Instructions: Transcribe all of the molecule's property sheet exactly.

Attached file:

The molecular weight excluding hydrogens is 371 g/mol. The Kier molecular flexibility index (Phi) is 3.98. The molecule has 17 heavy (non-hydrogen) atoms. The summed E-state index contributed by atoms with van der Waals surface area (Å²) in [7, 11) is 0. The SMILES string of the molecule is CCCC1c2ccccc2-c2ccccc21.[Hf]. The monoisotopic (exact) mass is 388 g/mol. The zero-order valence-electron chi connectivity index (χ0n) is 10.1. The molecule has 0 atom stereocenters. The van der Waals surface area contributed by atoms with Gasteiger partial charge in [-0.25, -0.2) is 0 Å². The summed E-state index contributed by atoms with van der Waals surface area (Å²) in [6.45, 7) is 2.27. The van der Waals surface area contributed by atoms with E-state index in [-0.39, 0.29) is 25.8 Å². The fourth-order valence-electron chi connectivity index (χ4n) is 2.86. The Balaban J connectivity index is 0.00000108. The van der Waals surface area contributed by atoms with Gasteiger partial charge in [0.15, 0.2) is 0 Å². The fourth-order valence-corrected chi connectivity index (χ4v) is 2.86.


The molecular weight excluding hydrogens is 371 g/mol. The Kier molecular flexibility index (Phi) is 3.98. The molecule has 17 heavy (non-hydrogen) atoms. The summed E-state index contributed by atoms with van der Waals surface area (Å²) in [7, 11) is 0. The SMILES string of the molecule is CCCC1c2ccccc2-c2ccccc21.[Hf]. The monoisotopic (exact) mass is 388 g/mol. The zero-order valence-electron chi connectivity index (χ0n) is 10.1. The molecule has 0 atom stereocenters. The van der Waals surface area contributed by atoms with Gasteiger partial charge in [-0.25, -0.2) is 0 Å². The summed E-state index contributed by atoms with van der Waals surface area (Å²) in [6.45, 7) is 2.27. The van der Waals surface area contributed by atoms with E-state index in [-0.39, 0.29) is 25.8 Å². The fourth-order valence-electron chi connectivity index (χ4n) is 2.86. The Balaban J connectivity index is 0.00000108. The van der Waals surface area contributed by atoms with Gasteiger partial charge in [0.15, 0.2) is 0 Å². The fourth-order valence-corrected chi connectivity index (χ4v) is 2.86.